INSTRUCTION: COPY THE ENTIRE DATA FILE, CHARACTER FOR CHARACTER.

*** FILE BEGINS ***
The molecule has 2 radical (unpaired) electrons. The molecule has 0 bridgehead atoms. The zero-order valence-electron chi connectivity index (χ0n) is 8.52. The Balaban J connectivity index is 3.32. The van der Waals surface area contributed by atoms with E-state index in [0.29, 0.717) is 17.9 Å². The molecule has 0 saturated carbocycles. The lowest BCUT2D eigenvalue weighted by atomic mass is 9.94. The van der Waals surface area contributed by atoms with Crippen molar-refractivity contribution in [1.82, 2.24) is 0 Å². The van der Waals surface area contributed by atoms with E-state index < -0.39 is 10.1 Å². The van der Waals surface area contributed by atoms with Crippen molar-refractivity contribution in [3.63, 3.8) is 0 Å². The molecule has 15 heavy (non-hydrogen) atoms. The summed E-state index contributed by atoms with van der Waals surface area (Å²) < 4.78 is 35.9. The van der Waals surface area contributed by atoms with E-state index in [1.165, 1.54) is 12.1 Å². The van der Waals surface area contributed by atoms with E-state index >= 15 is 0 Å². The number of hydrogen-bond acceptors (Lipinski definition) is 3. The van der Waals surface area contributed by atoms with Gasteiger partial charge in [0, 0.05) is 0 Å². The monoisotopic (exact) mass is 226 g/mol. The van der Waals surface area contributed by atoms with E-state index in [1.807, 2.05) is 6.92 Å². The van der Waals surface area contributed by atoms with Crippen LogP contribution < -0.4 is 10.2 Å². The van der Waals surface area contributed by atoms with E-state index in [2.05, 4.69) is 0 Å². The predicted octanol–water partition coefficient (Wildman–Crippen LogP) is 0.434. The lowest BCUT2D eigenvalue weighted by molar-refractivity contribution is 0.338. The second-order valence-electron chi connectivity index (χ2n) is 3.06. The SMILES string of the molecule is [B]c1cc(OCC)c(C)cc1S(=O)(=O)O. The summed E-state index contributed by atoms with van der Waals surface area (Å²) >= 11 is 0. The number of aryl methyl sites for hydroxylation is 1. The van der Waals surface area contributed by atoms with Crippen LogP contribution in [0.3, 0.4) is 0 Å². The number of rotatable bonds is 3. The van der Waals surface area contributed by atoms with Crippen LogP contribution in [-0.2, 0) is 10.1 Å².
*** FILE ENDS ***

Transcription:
The molecule has 2 radical (unpaired) electrons. The molecule has 0 bridgehead atoms. The zero-order valence-electron chi connectivity index (χ0n) is 8.52. The Balaban J connectivity index is 3.32. The van der Waals surface area contributed by atoms with E-state index in [0.29, 0.717) is 17.9 Å². The molecule has 0 saturated carbocycles. The lowest BCUT2D eigenvalue weighted by atomic mass is 9.94. The van der Waals surface area contributed by atoms with Crippen molar-refractivity contribution in [1.82, 2.24) is 0 Å². The van der Waals surface area contributed by atoms with E-state index < -0.39 is 10.1 Å². The van der Waals surface area contributed by atoms with Crippen molar-refractivity contribution in [3.63, 3.8) is 0 Å². The molecule has 15 heavy (non-hydrogen) atoms. The summed E-state index contributed by atoms with van der Waals surface area (Å²) < 4.78 is 35.9. The van der Waals surface area contributed by atoms with E-state index in [1.165, 1.54) is 12.1 Å². The van der Waals surface area contributed by atoms with E-state index >= 15 is 0 Å². The number of hydrogen-bond acceptors (Lipinski definition) is 3. The van der Waals surface area contributed by atoms with Gasteiger partial charge in [0, 0.05) is 0 Å². The monoisotopic (exact) mass is 226 g/mol. The van der Waals surface area contributed by atoms with E-state index in [1.807, 2.05) is 6.92 Å². The van der Waals surface area contributed by atoms with Crippen LogP contribution < -0.4 is 10.2 Å². The van der Waals surface area contributed by atoms with E-state index in [2.05, 4.69) is 0 Å². The predicted octanol–water partition coefficient (Wildman–Crippen LogP) is 0.434. The lowest BCUT2D eigenvalue weighted by molar-refractivity contribution is 0.338. The second-order valence-electron chi connectivity index (χ2n) is 3.06. The SMILES string of the molecule is [B]c1cc(OCC)c(C)cc1S(=O)(=O)O. The summed E-state index contributed by atoms with van der Waals surface area (Å²) >= 11 is 0. The number of aryl methyl sites for hydroxylation is 1. The van der Waals surface area contributed by atoms with Crippen LogP contribution in [0.3, 0.4) is 0 Å². The number of rotatable bonds is 3. The van der Waals surface area contributed by atoms with Crippen LogP contribution in [-0.2, 0) is 10.1 Å².